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UPrep Seventh Graders Connect the Past and the Present

In the final quarter of the year, the 7th grade English curriculum integrates literature, history, and social justice concerns in a powerful fashion.

Carl Faucher, English Teacher and Department Head

In the final quarter of the year, the 7th grade English curriculum integrates literature, history, and social justice concerns in a powerful fashion. We spend about a month on the great Seattle-based historical fiction novel, Hotel on the Corner of Bitter and Sweet. Set in the International District in 1942, the novel chronicles the improbable relationship between a Chinese boy and a Japanese girl in the midst of the Japanese Internment.

As the project gets underway, we first lay the necessary groundwork for our shared reading of the book. Students looked at commercial maps developed by mortgage loan companies from the 1930s, read through restrictive covenants of the time, and researched U.S. Census demographic data in their neighborhoods to better understand how racial boundaries determined almost a century ago continue to persist in 2019. 

Here are a few of the reflections written by students after that research:

“My neighborhood has changed over the years. One of the biggest changes has been race. Where I live is in the blue/green area. This means there weren’t many races other than white who lived here. In the 1950s there were less than 50 African Americans living in my area. As of today there are less than 400 African Americans living in my ‘Most Desirable’ area. This shows that because of the redline map, there weren’t many minorities living in my neighborhood and as a result of history, there still isn’t very much diversity." Kyan R.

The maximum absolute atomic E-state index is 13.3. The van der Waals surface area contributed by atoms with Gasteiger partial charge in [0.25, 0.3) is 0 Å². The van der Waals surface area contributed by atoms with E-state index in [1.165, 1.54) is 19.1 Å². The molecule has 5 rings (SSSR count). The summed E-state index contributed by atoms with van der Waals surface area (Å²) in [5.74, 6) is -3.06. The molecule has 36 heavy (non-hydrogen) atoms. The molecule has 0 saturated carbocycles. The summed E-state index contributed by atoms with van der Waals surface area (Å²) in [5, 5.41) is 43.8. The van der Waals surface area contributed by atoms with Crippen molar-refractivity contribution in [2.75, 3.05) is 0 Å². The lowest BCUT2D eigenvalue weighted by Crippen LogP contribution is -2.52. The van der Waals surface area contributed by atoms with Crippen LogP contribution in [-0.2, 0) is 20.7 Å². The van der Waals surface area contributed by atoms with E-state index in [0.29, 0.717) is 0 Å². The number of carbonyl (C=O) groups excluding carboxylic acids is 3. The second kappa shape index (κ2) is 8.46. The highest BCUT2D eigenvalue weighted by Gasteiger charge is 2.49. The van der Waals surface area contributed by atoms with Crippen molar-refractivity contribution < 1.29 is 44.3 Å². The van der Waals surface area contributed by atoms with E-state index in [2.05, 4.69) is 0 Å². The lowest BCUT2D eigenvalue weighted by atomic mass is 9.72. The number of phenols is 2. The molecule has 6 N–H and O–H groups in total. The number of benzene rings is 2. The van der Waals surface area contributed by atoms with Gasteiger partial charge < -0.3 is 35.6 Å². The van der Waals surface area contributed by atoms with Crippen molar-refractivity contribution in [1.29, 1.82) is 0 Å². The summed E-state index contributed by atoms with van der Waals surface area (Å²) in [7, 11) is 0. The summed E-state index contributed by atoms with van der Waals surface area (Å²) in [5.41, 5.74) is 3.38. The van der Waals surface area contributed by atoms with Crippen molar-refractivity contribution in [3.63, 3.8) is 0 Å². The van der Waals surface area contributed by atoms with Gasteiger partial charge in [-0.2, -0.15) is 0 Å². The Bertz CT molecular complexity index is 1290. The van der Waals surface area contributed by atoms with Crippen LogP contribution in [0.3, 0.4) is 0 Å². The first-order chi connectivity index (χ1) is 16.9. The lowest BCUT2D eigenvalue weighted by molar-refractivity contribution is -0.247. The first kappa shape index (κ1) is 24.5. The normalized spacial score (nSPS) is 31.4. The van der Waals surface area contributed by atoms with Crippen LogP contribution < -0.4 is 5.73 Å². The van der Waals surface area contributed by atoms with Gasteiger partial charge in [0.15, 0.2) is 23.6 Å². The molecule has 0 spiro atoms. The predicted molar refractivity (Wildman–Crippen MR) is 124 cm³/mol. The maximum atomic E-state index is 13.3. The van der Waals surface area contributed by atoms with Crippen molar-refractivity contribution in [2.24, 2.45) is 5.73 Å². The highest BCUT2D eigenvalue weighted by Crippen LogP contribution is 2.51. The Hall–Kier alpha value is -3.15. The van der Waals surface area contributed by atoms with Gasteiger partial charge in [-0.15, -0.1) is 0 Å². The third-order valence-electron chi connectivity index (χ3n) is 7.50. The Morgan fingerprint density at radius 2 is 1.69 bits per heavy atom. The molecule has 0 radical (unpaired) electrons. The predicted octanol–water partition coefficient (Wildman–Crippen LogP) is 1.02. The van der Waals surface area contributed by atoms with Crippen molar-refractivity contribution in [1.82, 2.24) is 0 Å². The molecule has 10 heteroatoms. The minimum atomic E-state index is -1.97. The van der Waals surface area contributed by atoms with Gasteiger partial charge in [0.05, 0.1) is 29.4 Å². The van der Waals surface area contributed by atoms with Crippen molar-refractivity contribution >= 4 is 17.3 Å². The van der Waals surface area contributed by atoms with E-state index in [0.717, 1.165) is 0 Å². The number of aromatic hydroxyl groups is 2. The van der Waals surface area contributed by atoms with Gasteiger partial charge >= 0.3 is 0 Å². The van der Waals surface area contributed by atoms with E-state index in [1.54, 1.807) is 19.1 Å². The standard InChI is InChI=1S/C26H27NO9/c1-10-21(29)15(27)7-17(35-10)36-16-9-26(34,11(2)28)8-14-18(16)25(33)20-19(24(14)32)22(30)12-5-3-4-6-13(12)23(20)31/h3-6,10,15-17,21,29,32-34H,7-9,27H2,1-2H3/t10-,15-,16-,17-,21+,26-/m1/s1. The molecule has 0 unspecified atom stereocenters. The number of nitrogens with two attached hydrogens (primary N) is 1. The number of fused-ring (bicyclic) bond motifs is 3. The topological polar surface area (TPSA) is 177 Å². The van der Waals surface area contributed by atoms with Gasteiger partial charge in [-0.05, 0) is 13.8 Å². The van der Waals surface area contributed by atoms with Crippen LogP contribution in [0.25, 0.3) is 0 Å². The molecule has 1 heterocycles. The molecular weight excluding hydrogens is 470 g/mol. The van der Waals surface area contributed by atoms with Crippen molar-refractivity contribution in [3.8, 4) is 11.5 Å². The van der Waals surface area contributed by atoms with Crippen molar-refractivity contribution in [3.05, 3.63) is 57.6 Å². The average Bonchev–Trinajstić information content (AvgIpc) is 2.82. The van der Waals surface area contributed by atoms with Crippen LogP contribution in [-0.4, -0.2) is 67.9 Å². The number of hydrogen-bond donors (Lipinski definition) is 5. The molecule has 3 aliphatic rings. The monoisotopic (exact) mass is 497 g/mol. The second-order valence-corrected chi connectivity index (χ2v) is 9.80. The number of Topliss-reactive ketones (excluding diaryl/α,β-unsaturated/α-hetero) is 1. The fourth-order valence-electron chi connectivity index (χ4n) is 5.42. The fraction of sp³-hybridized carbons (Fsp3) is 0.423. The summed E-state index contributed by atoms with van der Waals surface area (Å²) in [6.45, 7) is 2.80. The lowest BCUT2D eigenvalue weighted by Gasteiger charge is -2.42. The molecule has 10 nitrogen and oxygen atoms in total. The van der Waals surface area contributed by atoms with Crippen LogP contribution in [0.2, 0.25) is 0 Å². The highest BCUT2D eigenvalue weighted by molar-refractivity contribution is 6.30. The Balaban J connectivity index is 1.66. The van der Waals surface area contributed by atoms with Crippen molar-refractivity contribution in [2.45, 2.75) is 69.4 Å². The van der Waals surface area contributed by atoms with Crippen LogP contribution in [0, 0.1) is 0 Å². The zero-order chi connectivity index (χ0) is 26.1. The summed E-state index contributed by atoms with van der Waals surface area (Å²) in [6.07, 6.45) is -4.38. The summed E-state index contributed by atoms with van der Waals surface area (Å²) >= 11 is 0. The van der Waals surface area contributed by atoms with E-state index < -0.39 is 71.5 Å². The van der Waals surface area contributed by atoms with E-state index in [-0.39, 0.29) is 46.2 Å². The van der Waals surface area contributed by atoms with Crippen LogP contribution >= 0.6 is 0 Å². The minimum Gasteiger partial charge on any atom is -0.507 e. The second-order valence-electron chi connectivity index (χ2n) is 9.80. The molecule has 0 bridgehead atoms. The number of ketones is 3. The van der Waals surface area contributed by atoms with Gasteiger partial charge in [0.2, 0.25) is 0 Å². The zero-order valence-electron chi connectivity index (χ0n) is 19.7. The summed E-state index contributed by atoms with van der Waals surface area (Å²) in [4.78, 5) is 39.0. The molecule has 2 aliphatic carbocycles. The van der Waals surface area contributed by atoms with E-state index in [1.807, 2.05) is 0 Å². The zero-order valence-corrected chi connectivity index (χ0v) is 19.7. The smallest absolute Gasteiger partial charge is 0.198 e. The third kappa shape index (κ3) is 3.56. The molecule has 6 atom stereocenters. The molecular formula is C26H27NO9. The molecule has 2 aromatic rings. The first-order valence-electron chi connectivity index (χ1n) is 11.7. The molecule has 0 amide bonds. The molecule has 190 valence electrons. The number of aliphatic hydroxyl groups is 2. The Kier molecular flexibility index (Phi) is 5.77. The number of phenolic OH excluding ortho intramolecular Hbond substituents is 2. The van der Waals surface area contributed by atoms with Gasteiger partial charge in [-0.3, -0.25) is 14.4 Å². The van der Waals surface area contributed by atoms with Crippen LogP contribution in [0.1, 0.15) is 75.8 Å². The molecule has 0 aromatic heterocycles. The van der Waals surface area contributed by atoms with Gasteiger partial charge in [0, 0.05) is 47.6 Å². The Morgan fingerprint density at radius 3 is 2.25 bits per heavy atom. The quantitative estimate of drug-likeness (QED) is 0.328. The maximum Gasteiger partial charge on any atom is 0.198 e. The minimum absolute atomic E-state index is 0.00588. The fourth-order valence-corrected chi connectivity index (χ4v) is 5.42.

"When Seattle was racially segregated, my neighborhood and most of the neighborhoods around it had the rule that “No person other than one of the white race shall be permitted to occupy any portion of any lot...”. I assume that that segregation is the reason that even today, my neighborhood is still overwhelmingly white: according to the U.S. Census fact finder, there are 46,206 people living in my zip code, and 81.7% of them are white." Suzannah C.

“My neighborhood has changed over the years. It is a very diverse community with more Asians than whites and almost as many African Americans as whites. My neighborhood which is blue is next to a “hazardous zone” and it is racially diverse because hazardous zone people have moved on to the blue zone. They could not live before in the blue zone because of Restrictive Covenants. Plus, they could not get a loan inside any blue or green zones because those were “reserved” for whites only." Duncan B.

Exploring the redline maps and restrictive covenants of the time, along with current US Census data about our respective neighborhoods, was a great way of getting students to see themselves in an historical context. And, knowing the history gets them more proximate to the characters and events in the book. I think this kind of awareness is critical if we are to move social justice from conversation to meaningful action. As student Owen D. puts it: "I learned a lot about institutional racism and segregation. They still exist today, but they are more subtle. After our research, I'll be more aware of how neighborhoods are different and why that is." His classmate Nalin T. agrees, adding, "When you are aware, it gives you a chance to make a change."

 



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